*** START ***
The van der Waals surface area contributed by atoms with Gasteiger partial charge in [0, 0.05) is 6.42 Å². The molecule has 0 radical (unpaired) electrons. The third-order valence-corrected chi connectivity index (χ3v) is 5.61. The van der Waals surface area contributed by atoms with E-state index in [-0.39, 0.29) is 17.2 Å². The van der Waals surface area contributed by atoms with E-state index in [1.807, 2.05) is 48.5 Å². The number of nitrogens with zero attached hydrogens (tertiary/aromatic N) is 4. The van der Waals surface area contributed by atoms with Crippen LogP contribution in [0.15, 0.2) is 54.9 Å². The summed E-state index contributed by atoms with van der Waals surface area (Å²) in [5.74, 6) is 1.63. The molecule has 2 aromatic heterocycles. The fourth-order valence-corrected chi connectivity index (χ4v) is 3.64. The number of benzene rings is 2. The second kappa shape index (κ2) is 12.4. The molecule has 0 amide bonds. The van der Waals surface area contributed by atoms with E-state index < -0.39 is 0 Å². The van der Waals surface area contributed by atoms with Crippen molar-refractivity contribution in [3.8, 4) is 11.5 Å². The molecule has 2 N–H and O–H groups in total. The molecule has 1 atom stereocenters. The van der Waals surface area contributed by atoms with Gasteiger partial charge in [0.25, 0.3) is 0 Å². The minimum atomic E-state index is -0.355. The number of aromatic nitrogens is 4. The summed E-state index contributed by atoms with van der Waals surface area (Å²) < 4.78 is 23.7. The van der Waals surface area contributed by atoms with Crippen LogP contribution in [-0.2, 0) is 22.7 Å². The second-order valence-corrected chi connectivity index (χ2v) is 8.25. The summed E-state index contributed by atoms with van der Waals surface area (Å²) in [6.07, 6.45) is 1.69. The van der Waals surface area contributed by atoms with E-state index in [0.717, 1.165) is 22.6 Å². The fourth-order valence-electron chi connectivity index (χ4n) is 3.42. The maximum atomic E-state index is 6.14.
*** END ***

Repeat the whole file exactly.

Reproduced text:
The van der Waals surface area contributed by atoms with Gasteiger partial charge in [0, 0.05) is 6.42 Å². The molecule has 0 radical (unpaired) electrons. The third-order valence-corrected chi connectivity index (χ3v) is 5.61. The van der Waals surface area contributed by atoms with E-state index in [-0.39, 0.29) is 17.2 Å². The van der Waals surface area contributed by atoms with E-state index in [1.807, 2.05) is 48.5 Å². The number of nitrogens with zero attached hydrogens (tertiary/aromatic N) is 4. The van der Waals surface area contributed by atoms with Crippen LogP contribution in [0.15, 0.2) is 54.9 Å². The summed E-state index contributed by atoms with van der Waals surface area (Å²) in [5.74, 6) is 1.63. The molecule has 2 aromatic heterocycles. The fourth-order valence-corrected chi connectivity index (χ4v) is 3.64. The number of benzene rings is 2. The second kappa shape index (κ2) is 12.4. The molecule has 0 amide bonds. The van der Waals surface area contributed by atoms with E-state index < -0.39 is 0 Å². The van der Waals surface area contributed by atoms with Crippen molar-refractivity contribution in [3.8, 4) is 11.5 Å². The molecule has 2 N–H and O–H groups in total. The molecule has 1 atom stereocenters. The van der Waals surface area contributed by atoms with Gasteiger partial charge in [0.25, 0.3) is 0 Å². The minimum atomic E-state index is -0.355. The number of aromatic nitrogens is 4. The summed E-state index contributed by atoms with van der Waals surface area (Å²) < 4.78 is 23.7. The van der Waals surface area contributed by atoms with Crippen LogP contribution in [-0.2, 0) is 22.7 Å². The second-order valence-corrected chi connectivity index (χ2v) is 8.25. The summed E-state index contributed by atoms with van der Waals surface area (Å²) in [6.07, 6.45) is 1.69. The van der Waals surface area contributed by atoms with E-state index in [0.717, 1.165) is 22.6 Å². The fourth-order valence-electron chi connectivity index (χ4n) is 3.42. The maximum atomic E-state index is 6.14.